How to Catch Big Early-Summer Trout
When trout are feeding happily, you can catch a few or a boatload. Here’s how to have an epic day.
Legendary trout guru Terry Gunn and I stood on the Colorado River’s famous Prop Bar near Lees Ferry, Ariz. It was a blissful May morning, with shirtsleeve temps, a cobalt sky, and the sun barely peeking over the massive Marble Canyon walls—the type of late-spring day when the water just looks right and feels right washing around your waders. The cliff swallows had begun darting over the water, a sure signal that midges were gathering in thick clouds.
Suddenly, Gunn’s wristwatch started beeping.
“Fish alarm,” he said.
“At 9:15 a.m.?” I asked. “Are these rainbows late risers?”
“No, they’re wide awake, and we have a bunch of them right there,” Gunn answered, pointing to a current seam about 80 feet upstream.
It took a moment, but I soon noticed a silver flash, and another. As we eased a few strides closer, the scene came into focus. There wasn’t just a trout or two in the run; there were dozens. And they moved as if they were dancing in time: gliding left into the main current where they’d twitch a bit, sometimes reflecting the sun’s rays (hence the flashes), then sliding back to the right to take a rest. They did this over and over, seemingly oblivious to anything besides the tiny gobs of insect protein floating by.
“Happy fish,” Gunn said. “If I see happy fish by 9:15 here, I know it could be a stellar day.”
I started ripping line off my reel, ready to join the party with a hero cast.
“Whoa!” Gunn said, grabbing my arm. “Man, when the fish are happy, you’ve got to ask yourself a question.”
“What’s that?” I asked.
“Do you want to have a good day? Or do you want to have an epic day?”
Spring Cleaning (Up)
Four things make trout happy: cool water temps, consistently moderate flows, a steady barometer, and plenty of bugs. When all of these things come together, trout feed as if in a trance. This month and next, depending on mountain runoff, are top times to catch things just right. Across much of the country, idyllic weather brings much-improved water conditions, and where the tailwater at Lees Ferry produces a steady diet of midges almost year-round, elsewhere the first steady hatches of good-size bugs often come now, in late spring or early summer.
When the fish are on them and rising as if to a metronome, catching a few is a no-brainer, and your whole being tells you to charge in and get started. What Gunn taught me that day is that this is actually a time to curb your enthusiasm and set your sights higher than on merely catching a few. The guide’s “happy-fish” playbook consisted of a list of don’ts, most of which sound simple but are anything but easy when there are noses breaking the surface.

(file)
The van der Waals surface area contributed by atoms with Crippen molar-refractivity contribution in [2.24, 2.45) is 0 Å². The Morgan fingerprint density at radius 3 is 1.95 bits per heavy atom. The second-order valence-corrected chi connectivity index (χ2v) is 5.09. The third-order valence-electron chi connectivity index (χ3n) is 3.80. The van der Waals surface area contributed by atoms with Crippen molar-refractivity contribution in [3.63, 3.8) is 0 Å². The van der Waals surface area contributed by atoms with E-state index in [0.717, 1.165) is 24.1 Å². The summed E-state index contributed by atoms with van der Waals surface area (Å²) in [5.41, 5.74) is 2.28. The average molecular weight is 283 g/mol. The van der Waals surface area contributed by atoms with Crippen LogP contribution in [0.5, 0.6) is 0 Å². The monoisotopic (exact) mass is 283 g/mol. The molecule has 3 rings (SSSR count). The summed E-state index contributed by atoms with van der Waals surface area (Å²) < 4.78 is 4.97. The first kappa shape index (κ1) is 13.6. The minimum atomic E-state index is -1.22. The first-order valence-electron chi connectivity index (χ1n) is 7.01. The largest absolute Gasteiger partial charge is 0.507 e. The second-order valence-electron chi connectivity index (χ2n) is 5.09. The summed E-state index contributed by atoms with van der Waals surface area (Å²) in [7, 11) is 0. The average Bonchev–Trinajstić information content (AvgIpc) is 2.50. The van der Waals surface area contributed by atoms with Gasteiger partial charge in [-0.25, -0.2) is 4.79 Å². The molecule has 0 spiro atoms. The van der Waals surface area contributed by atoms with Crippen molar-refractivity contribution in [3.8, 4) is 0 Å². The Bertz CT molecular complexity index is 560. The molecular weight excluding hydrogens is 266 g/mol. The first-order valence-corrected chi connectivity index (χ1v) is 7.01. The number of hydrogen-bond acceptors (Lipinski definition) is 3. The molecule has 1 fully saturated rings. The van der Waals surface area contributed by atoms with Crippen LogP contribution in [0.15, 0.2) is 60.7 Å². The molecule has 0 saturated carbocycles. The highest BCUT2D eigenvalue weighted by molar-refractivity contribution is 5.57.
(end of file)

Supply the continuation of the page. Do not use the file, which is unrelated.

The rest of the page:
• Don’t throw bombs. There’s a time for fishing fine and far off, Gunn explained, but this isn’t it. When trout get fixated on feeding, you can usually wade close as long as you’re careful. Give yourself easy casts, which tend to be more accurate, softer-landing, and less apt to alert fish.
• Don’t cast a lot. In fact, you should cut your cast frequency by at least half, he told me, which is the opposite of what most guys do when the surface is boiling. Let a trout rise three times to eat naturals before you show it a fake, and it’ll stay happy.
• Don’t overthink things. The hatch is usually apparent here, so match what you see. More important, if you get refused, size down, but keep the same basic pattern and color. This is no time to try to raise a fish with an attractor pattern, for example, because anything unnatural can snap happy trout out of their spell.
• Don’t go trophy hunting. Of all of Gunn’s rules, I found this one hardest, and the most counterintuitive. When feeding conditions are perfect, big trout will often feed right in with smaller ones, and when you see that big head break near the head of a pod, your instinct is to cast to it. Don’t.
In order to catch that big fish, Gunn said, you have to cull the smaller ones from behind it first. Otherwise, you will line those fish, and their reaction will put the big boy on alert. Instead, cast to the closer fish on the downstream side first, fight them carefully away from the pod, let things calm down between fish, and then go for the alpha trout.
Gunn had grabbed my leader and fussed with it as he coached. “They’re on midges,” he said finally, handing me back the line, now sporting a dry-dropper rig, with an Adams Irresistible on top to imitate a cluster of large midges, and a black, beadhead Zebra Midge suspended on about 18 inches of 5X tippet below that.
Then we went to work, casting close and carefully, picking off fish from the near, downstream side of the pod, and methodically working up. All the while, we made sure to keep the happy fish happy. About halfway into the run, I landed an 18-inch rainbow that measured 7 inches back-to-belly, and an even heavier one a little farther upstream. Gunn netted the fish for me, and then took in the scene—the marble cliffs, the cobalt sky, the swallows.
“You only get so many days like this in a lifetime,” he said.
“Yeah,” I agreed. “You might even call it epic.”
Photographs (from top): Brian Grossenbacher; Terry Gunn